You can find out more about my family and I on the "About page" and you can find out more about me specifically via my four part introduction.
See here for Parts One, Two, Three and Four.
Part four in particular talks about diagnosis.
"This Book is About You"In a nutshell though, my eldest child was diagnosed at 5. His differences were picked up by his teachers who met with us several times and who kept saying to my wife with pointed looks towards me; "the apple doesn't fall far from the tree". I had no idea what they were talking about.
Being good parents, we read a lot of books of Asperger's but what was interesting is that we read them completely separately. I read during my transport to and from work, while my wife read at home while I was at work. We didn't talk about it until we were mostly through the books.
He was doing everything that I did at his age. The books described me far more than they described my son and for a little while I wondered if somehow my "wrong" parenting was rubbing off on him and changing him.
When we finally got back to talk about our books, my wife's first words were; "this book is about you".
We got our son diagnosed but kept reading.
It was another six months or so before I decided to talk to the psychologist. By then I had read a few more books and I was pretty sure of my diagnosis. So, apparently was the psychologist. He'd met me a few times before and said that he'd known from the start.
GeneticsThe books made the whole inherited part fairly clear but I couldn't see a family connection at first. After all, my father was just my father and I had more in common with my uncle. My uncle liked similar (techy) things to me but apart from that he simply didn't fit the profile. I later talked to my parents about my grandfather whom I didn't know well enough because he was older and too unwell by the time I knew him. That was when I realised that he fit the profile of Aspergers. I then re-evaluated my father as a "person" rather than as "my dad". I watched him meeting new people and I watched him in conversations with family and friends. It was there all along, I'd just never noticed it.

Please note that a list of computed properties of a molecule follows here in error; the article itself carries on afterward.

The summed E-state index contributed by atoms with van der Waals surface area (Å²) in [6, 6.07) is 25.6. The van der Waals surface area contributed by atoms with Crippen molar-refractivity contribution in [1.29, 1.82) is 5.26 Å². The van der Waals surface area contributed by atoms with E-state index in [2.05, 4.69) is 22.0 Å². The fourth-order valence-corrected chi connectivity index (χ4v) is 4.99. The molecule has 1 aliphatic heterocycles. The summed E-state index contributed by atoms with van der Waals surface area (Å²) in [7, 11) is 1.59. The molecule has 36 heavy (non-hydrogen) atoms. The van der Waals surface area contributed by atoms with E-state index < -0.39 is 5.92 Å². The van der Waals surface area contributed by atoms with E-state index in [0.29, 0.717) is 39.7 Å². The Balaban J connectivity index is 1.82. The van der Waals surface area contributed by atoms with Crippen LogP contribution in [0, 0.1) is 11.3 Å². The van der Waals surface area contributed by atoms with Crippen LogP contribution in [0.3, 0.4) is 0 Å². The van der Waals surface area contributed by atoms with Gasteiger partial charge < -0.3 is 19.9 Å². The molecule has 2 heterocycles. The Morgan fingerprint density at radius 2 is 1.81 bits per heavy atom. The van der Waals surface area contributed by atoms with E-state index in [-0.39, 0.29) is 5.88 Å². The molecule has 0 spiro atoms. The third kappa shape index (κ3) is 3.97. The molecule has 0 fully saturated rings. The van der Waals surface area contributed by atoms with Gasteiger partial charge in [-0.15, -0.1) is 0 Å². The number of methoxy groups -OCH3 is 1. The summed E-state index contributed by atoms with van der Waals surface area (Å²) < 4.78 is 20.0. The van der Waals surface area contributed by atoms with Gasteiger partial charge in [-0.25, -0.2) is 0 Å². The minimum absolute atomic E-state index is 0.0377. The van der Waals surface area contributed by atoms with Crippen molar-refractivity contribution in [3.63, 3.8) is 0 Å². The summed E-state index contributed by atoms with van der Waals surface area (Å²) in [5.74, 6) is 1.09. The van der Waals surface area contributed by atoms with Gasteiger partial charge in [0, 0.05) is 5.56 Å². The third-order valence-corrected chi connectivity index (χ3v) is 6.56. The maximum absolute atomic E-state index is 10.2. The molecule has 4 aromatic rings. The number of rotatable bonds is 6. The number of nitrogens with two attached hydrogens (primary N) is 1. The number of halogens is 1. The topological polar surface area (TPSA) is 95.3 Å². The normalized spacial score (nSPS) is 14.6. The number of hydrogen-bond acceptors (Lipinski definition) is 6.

When my youngest was born, we fully expected that he had a chance of being on the spectrum and we recognised the signs from an early age even though he was (and at 13, still is) vastly different from my older son.
There's absolutely no doubt in my mind that there's a genetic link and that it's a strong one. Over the years, I've met quite a few people on the spectrum, particularly during my five year stint as a scout leader. In those years, I got to know the kids very well before getting to know their parents. I would usually know which kids were on the spectrum long before they were diagnosed and I would nearly always see the signs in one, sometimes both, parents.
Sometimes I'd know that a child was on the spectrum and I'd meet their father and think... "no, he's definitely not on the spectrum" .... and then months or years later, I'd meet their mother, and I'd see the signs immediately.
Co-conditions make Great DisguisesIf you have one person with Asperger's or any other autism spectrum disorder in the family, there's a pretty good chance that there are others. The link isn't always 100% direct but it's there, somewhere.
A person with an OCD co-condition that isn't fully fledged, can have some disorder in their lives but they will still have rituals.
They may still require specific pockets of order, for example, they may sort their shelves very specifically or alphabetise their collections but OCD doesn't rule their lives. It doesn't prevent them from living their lives normally.
Asperger's rarely travels alone. There are nearly always co-conditions such as ADHD, Dyslexia, OCD and Bi Polar disorder and these are usually what people notice first. It's these co-conditions that make Asperger's particularly difficult to diagnose.
At the same time, if you look for the co-conditions, you'll quite often find the "aspie".